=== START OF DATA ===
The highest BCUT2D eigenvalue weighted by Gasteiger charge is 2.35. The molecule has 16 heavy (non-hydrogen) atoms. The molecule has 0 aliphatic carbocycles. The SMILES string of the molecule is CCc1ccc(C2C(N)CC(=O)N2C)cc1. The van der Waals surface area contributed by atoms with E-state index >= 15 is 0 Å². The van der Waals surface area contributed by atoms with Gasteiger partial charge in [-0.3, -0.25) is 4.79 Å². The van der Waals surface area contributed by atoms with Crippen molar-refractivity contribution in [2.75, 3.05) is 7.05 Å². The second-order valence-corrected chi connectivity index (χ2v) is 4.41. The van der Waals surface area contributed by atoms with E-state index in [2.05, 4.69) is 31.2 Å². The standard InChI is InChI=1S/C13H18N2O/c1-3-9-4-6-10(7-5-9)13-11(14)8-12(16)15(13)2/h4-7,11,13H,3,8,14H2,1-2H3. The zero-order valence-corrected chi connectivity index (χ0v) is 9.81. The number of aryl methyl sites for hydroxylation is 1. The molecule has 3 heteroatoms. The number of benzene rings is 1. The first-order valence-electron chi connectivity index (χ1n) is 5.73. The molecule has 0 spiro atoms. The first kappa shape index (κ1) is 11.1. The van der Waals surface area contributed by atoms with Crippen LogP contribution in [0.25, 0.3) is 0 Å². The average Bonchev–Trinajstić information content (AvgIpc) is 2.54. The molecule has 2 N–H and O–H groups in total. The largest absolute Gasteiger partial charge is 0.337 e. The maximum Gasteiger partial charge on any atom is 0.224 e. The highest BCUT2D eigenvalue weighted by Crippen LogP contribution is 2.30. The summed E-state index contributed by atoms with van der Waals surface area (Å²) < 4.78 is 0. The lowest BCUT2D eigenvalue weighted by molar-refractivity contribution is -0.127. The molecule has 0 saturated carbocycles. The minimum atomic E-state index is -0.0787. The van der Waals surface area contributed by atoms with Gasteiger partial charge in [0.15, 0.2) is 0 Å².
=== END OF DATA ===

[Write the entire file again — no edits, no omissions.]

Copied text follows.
The highest BCUT2D eigenvalue weighted by Gasteiger charge is 2.35. The molecule has 16 heavy (non-hydrogen) atoms. The molecule has 0 aliphatic carbocycles. The SMILES string of the molecule is CCc1ccc(C2C(N)CC(=O)N2C)cc1. The van der Waals surface area contributed by atoms with E-state index >= 15 is 0 Å². The van der Waals surface area contributed by atoms with Gasteiger partial charge in [-0.3, -0.25) is 4.79 Å². The van der Waals surface area contributed by atoms with Crippen molar-refractivity contribution in [2.75, 3.05) is 7.05 Å². The second-order valence-corrected chi connectivity index (χ2v) is 4.41. The van der Waals surface area contributed by atoms with E-state index in [2.05, 4.69) is 31.2 Å². The standard InChI is InChI=1S/C13H18N2O/c1-3-9-4-6-10(7-5-9)13-11(14)8-12(16)15(13)2/h4-7,11,13H,3,8,14H2,1-2H3. The zero-order valence-corrected chi connectivity index (χ0v) is 9.81. The number of aryl methyl sites for hydroxylation is 1. The molecule has 3 heteroatoms. The number of benzene rings is 1. The first-order valence-electron chi connectivity index (χ1n) is 5.73. The molecule has 0 spiro atoms. The first kappa shape index (κ1) is 11.1. The van der Waals surface area contributed by atoms with Crippen LogP contribution in [0.25, 0.3) is 0 Å². The average Bonchev–Trinajstić information content (AvgIpc) is 2.54. The molecule has 2 N–H and O–H groups in total. The largest absolute Gasteiger partial charge is 0.337 e. The maximum Gasteiger partial charge on any atom is 0.224 e. The highest BCUT2D eigenvalue weighted by Crippen LogP contribution is 2.30. The summed E-state index contributed by atoms with van der Waals surface area (Å²) < 4.78 is 0. The lowest BCUT2D eigenvalue weighted by molar-refractivity contribution is -0.127. The molecule has 0 saturated carbocycles. The minimum atomic E-state index is -0.0787. The van der Waals surface area contributed by atoms with Gasteiger partial charge in [0.15, 0.2) is 0 Å².